Internet ETF is a long-term play

This fund is headlined by stable industry leaders such as Google, Amazon and Yahoo.

By TheStreet Staff Dec 14, 2010 12:50PM

Online © Medioimages/Photodisc/Getty ImagesBy Don Dion, TheStreet


The breakneck expansion of the ETF universe has introduced investors to a diverse collection of products that track new and increasingly narrow corners of the global marketplace.


While some of these funds have struggled to gain a following before fizzling away, others have grown in prominence, earning a respectable following and establishing a sturdy foothold in the industry.


The First Trust Dow Jones Internet Index Fund (FDN) exemplifies a narrowly focused ETF that has risen to prominence.


With its well-diversified portfolio and the increasing importance of the Internet in our daily lives, the fund has grown from being a small, short-term niche position to a long-term fixture that can be found within a number of my ETF portfolios.

When I initially took on exposure to FDN, my goal was to use the fund as a short-term way to capture the increasing popularity of online retail during the 2009 holiday season. FDN is ideally suited to play online retail, with a large percentage of its portfolio in companies like (AMZN) and eBay (EBAY). Together, these two companies account for close to 15% of its total portfolio.


Thanks to companies such as AMZN and EBAY, consumers no longer have to battle crowds and wait in long lines at the mall to get their holiday shopping finished. Rather, armed with just a laptop or smart phone, consumers can deal with their holiday retail fix in the office or from the comfort of their own homes.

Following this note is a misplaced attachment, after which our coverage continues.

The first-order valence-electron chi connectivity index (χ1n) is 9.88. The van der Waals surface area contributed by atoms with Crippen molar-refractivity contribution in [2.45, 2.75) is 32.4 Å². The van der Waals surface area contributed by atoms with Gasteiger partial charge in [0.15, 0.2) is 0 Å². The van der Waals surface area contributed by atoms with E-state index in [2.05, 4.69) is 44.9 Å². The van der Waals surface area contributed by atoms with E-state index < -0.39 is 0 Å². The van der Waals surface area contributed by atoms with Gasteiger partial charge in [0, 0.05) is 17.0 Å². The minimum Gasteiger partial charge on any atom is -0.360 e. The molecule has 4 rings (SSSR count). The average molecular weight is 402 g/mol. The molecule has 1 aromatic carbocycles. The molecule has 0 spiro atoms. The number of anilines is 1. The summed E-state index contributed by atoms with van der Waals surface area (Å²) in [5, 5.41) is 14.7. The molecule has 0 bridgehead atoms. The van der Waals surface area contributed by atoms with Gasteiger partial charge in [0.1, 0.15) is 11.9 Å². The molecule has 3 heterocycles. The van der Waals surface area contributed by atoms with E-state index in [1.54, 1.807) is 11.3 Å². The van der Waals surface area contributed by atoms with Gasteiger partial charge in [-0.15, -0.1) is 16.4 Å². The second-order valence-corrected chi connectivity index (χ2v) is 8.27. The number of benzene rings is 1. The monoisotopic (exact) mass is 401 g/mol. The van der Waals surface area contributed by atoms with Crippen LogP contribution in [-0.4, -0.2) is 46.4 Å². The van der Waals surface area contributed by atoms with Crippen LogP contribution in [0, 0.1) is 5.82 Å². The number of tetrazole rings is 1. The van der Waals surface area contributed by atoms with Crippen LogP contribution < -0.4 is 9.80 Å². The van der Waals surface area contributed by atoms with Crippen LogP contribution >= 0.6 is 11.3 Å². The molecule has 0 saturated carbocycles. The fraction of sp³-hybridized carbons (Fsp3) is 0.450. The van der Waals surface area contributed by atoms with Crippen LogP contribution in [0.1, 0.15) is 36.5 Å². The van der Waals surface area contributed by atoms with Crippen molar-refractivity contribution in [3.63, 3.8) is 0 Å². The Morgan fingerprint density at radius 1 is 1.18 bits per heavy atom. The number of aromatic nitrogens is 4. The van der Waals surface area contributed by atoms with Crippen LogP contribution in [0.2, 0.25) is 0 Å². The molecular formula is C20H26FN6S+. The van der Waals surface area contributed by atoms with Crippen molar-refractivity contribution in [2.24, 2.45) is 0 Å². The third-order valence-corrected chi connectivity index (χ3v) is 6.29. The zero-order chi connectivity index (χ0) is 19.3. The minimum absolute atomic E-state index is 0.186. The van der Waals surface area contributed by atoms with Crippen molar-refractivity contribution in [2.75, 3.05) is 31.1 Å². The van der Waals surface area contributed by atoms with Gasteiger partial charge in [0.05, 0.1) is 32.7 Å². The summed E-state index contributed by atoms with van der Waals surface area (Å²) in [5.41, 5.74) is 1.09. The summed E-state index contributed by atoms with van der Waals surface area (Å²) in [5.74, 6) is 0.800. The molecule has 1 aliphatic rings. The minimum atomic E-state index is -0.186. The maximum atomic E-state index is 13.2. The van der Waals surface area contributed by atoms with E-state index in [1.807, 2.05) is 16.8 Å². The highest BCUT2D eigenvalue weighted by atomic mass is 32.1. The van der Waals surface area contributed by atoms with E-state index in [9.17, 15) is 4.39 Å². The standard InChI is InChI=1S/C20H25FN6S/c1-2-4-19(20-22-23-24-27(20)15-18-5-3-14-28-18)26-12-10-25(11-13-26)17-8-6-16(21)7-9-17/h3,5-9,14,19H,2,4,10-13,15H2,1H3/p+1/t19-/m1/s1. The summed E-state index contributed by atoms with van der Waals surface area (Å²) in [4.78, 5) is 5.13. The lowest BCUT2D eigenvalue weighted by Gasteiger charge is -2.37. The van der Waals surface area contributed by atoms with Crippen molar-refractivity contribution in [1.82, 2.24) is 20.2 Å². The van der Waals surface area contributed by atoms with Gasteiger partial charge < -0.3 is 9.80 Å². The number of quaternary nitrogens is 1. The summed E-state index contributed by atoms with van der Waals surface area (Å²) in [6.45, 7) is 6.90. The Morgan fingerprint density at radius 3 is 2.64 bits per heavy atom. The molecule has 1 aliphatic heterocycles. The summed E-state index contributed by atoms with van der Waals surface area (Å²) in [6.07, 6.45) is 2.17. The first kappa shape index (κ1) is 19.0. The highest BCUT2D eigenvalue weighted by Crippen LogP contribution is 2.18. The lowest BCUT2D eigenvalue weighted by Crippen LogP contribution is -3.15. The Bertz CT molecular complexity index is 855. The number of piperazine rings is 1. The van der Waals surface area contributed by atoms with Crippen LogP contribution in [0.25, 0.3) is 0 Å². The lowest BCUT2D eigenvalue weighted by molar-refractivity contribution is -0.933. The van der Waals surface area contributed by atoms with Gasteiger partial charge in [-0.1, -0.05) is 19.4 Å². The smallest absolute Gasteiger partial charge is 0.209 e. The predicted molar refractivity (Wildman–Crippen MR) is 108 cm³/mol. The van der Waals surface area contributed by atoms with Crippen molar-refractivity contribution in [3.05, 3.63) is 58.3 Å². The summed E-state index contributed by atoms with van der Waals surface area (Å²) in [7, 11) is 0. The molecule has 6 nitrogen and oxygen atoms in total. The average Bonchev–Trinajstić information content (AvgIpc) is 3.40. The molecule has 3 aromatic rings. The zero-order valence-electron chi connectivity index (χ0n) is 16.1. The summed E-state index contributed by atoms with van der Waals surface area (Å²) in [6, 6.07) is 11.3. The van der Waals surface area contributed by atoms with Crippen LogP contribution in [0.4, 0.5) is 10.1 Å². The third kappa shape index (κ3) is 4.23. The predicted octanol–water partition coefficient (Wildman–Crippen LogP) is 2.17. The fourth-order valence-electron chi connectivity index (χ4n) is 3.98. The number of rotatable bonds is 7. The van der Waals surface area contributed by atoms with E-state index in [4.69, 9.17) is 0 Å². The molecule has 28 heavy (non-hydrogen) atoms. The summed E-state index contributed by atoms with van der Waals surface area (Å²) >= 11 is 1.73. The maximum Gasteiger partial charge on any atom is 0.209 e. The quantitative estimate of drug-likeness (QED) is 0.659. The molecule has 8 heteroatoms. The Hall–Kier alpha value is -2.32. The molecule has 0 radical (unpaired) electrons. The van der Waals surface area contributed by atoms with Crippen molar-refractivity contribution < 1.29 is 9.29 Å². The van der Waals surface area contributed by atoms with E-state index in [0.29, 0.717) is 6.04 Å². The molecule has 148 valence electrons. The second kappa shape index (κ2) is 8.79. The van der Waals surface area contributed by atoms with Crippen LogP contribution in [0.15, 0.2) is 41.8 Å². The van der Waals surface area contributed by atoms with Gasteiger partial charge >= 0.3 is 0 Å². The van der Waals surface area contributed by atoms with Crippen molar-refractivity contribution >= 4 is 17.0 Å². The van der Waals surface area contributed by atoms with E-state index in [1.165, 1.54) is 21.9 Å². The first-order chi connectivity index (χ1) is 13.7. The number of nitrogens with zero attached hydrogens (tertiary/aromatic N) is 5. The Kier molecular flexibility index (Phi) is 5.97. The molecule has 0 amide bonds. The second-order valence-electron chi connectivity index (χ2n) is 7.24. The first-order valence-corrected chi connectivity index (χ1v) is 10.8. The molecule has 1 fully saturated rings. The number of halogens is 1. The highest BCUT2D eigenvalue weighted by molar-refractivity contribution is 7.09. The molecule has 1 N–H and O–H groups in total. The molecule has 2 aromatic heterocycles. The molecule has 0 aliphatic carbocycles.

In recent years the appeal of online retail has caught on in a big way. In 2010, sales on Cyber Monday managed to surpass those on Black Friday for the first time, totaling $1 billion, a 16% increase from the previous year.


As I initially theorized, the fund performed well during those holiday months. However, throughout 2010, FDN has continued to earn its keep as a way to play our growing interest in technology and our need to stay connected with the world around us.


In 2010, the fund has performed well, with a 40% lift year to date, handily beating out other tech-heavy funds such as the PowerShares QQQ (QQQ), which, year to date, has gained only 20%.


Part of FDN's long-term strength lies in its diversification. The fund's index is headlined by industry leaders such as Google (GOOG), AMZN and Yahoo! (YHOO), which will help provide the fund with stability.


However, FDN also boasts exposure to popular momentum players such as Netflix (NFLX) and Salesforce (CRM), which has given the fund some welcomed pop.


In order to work effectively and stay constantly connected to our fast-paced interconnected world, we are becoming increasingly reliant on our computers, smart phones and other gadgets.


According to the results of a new survey from Forrester, U.S. consumers are spending as much time online as they are watching television. This all bodes well for FDN's long-term future. To meet our technological demands of our everyday lives, the products and services provided by companies such as Google, Yahoo and Amazon will become only more essential.

As we move ahead, I expect to see FDN continue to grow in popularity. Once again, this fund should gain strength in the short term as consumers continue to look online for holiday deals. However, risk-tolerant investors looking for a well-diversified way to track our growing need for technology in our lives may want to consider adding FDN to their portfolios for the long term.


Don Dion, president of Dion Money Management, is a contributor for TheStreet.


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